Office of Maryland Attorney General J. Joseph Curran, Jr.

July 24, 2001 Media Inquiries: Sean Caine 410-576-6357

Curran Says Binding Contract Spells Out How Farmers Can Be Compensated

Baltimore - Maryland Attorney General J. Joseph Curran announced today that Aventis CropScience, the maker of StarLink genetically modified corn that entered the grain and food chains, has reached a supplemental contractual agreement with 17 State Attorneys General acting on behalf of additional growers who may suffer losses as a result of StarLink corn.

The supplemental agreement focuses on growers who have found StarLink "Cry9C" corn in their inventories despite the fact that they had not purchased StarLink-brand seed or grown corn within 660 feet of corn grown from StarLink seed. Such "StarLink growers" and "buffer growers" are eligible for various kinds of compensation under an agreement that Curran and the other State Attorneys General reached with Aventis on January 23 of this year.

Curran also said that Aventis has agreed to grant a one-time-only extension of the September 1 deadline to growers that need more time to feed their StarLink corn to livestock on their own farms.

"These are good developments for Maryland farmers," Curran said. "I think Aventis is working hard to correct the situation and make it right for farmers and elevators. They have mobilized to get the corn out of the grain chain and set up procedures and terms to pay producers and elevators whose grain may have lost value because of StarLink corn."

Aventis has paid millions of dollars to farmers and elevators to date.

The supplemental agreement covers two kinds of growers eligible for benefits: those who have confirmed with their seed dealer that the seed they purchased inadvertently contained Cry9C, and those who donít have such confirmation from their seed dealer but provide other evidence that their corn contains Cry9C StarLink protein.

Growers with written confirmation that the seed contained Cry9C are eligible for the following benefits under Aventisís "StarLink Enhanced Stewardship" or SES program: 25 cents for each bushel of non-StarLink corn containing Cry9C; 25 cents for each bushel of buffer corn grown within 660 feet of such non-StarLink corn containing Cry9C; five cents per bushel of commingled corn if fed on the farm, or 10 cents per bushel if marketed to a StarLink Logistics approved destination. Such growers also can be reimbursed for excess cost of transportation or storage or other verifiable loss of value exceeding benefits available under Aventisís SES StarLink program.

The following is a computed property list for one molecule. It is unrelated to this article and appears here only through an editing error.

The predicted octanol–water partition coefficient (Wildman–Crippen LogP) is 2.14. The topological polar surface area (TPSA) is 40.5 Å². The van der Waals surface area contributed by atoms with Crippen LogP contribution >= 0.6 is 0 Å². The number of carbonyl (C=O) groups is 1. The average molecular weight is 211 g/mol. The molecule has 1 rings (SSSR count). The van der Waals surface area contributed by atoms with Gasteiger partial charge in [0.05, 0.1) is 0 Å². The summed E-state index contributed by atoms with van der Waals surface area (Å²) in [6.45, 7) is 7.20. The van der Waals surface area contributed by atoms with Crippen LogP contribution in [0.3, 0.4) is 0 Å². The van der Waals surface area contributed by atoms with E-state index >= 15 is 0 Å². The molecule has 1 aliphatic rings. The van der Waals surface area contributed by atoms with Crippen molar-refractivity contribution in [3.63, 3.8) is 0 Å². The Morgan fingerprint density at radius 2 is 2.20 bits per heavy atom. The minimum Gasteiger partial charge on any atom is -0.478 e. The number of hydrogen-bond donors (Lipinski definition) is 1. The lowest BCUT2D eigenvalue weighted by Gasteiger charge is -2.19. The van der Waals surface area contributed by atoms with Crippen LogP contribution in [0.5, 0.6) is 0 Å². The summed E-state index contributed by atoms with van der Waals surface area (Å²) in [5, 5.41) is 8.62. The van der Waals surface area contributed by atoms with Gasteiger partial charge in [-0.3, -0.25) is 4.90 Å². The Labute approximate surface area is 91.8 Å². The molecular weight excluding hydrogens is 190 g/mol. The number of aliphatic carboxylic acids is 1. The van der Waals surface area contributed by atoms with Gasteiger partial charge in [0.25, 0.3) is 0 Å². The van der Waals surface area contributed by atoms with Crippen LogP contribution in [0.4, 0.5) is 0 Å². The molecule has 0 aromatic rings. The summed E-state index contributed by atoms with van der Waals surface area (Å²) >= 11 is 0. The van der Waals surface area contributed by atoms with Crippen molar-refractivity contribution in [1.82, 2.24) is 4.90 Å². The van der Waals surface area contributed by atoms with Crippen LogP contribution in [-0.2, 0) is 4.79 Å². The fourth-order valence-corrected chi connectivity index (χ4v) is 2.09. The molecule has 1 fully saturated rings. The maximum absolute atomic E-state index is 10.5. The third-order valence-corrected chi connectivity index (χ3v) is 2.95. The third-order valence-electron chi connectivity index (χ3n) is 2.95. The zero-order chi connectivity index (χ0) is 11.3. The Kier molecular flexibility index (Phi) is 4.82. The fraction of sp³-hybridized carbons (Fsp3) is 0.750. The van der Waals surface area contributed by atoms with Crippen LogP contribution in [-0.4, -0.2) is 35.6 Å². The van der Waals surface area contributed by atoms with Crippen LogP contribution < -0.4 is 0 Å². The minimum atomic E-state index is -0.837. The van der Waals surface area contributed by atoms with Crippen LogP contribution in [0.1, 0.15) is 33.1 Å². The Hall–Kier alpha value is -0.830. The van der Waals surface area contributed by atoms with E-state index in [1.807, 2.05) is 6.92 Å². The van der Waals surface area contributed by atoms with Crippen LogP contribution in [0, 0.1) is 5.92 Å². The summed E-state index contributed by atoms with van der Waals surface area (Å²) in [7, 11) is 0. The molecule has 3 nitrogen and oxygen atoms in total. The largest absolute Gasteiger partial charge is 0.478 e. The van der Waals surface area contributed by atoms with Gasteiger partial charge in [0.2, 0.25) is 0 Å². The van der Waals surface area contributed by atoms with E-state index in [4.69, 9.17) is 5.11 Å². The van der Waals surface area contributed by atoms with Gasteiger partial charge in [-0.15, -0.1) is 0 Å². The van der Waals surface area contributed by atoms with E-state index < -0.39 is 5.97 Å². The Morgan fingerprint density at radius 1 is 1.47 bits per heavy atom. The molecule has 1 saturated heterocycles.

Growers without confirmation from a seed dealer may demonstrate eligibility in several ways: load-by-load testing as each load is delivered; or, on-farm testing by an Aventis representative; or, on-farm testing by the farmer with Aventis prior approval. Aventis pays testing costs.

Growers who qualify are eligible for benefits as follows: all corn testing positive is classified as "commingled" corn; growers may be paid five cents per bushel if the corn is fed to livestock on the farm, or 10 cents if it is marketed to a StarLink Logistics approved destination. Growers also can be reimbursed for excess cost of transportation or storage or other verifiable loss of value.

For details on these terms -- or for information on extending the September 1 deadline -- Curran encourages farmers to contact Aventis or go to Aventisís web site:

"This is another good step forward in tackling this situation," Curran said. "We will continue to work with Aventis on details of implementing the agreement, and our discussions will continue as other StarLink corn issues arise."

The supplemental agreement was signed by the states and Aventis CropScience USA LP, based in Research Triangle Park, NC. States that signed the agreement are Iowa, Alabama, Illinois, Indiana, Kansas, Kentucky, Maine, Maryland, Minnesota, Mississippi, Nebraska, New Mexico, North Dakota, Ohio, Oklahoma, South Dakota, and Wisconsin. The States encompass over 90 percent of the acreage planted to StarLink corn last year.

The States did not release any potential claims or causes of action as a result of their agreements with Aventis, in case other issues arise that are not covered by the agreement. He also said the agreement does not affect any claims that have been made or could be made by growers or elevators who choose to proceed with legal action or claims.